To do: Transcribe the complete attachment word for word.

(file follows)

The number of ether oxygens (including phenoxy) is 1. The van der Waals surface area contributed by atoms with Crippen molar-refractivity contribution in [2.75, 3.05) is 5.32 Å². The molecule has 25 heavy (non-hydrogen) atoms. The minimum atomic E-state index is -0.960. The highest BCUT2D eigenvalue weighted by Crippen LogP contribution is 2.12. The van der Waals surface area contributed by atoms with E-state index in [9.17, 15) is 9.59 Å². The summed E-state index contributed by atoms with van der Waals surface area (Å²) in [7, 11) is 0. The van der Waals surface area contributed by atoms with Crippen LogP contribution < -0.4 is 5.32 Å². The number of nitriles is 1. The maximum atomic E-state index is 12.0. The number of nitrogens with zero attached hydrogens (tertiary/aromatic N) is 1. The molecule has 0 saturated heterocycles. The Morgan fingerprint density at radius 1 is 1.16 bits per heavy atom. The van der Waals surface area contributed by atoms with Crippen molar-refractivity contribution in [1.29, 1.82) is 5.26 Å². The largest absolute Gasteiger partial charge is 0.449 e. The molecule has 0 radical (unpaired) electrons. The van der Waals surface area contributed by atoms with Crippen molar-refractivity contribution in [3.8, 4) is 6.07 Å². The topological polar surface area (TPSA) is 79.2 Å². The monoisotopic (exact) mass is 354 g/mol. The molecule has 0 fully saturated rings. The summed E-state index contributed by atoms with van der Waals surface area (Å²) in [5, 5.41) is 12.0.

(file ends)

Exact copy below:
The number of ether oxygens (including phenoxy) is 1. The van der Waals surface area contributed by atoms with Crippen molar-refractivity contribution in [2.75, 3.05) is 5.32 Å². The molecule has 25 heavy (non-hydrogen) atoms. The minimum atomic E-state index is -0.960. The highest BCUT2D eigenvalue weighted by Crippen LogP contribution is 2.12. The van der Waals surface area contributed by atoms with E-state index in [9.17, 15) is 9.59 Å². The summed E-state index contributed by atoms with van der Waals surface area (Å²) in [7, 11) is 0. The van der Waals surface area contributed by atoms with Crippen LogP contribution < -0.4 is 5.32 Å². The number of nitriles is 1. The maximum atomic E-state index is 12.0. The number of nitrogens with zero attached hydrogens (tertiary/aromatic N) is 1. The molecule has 0 saturated heterocycles. The Morgan fingerprint density at radius 1 is 1.16 bits per heavy atom. The van der Waals surface area contributed by atoms with Crippen molar-refractivity contribution in [1.29, 1.82) is 5.26 Å². The largest absolute Gasteiger partial charge is 0.449 e. The molecule has 0 radical (unpaired) electrons. The van der Waals surface area contributed by atoms with Crippen molar-refractivity contribution in [3.8, 4) is 6.07 Å². The topological polar surface area (TPSA) is 79.2 Å². The monoisotopic (exact) mass is 354 g/mol. The molecule has 0 fully saturated rings. The summed E-state index contributed by atoms with van der Waals surface area (Å²) in [5, 5.41) is 12.0.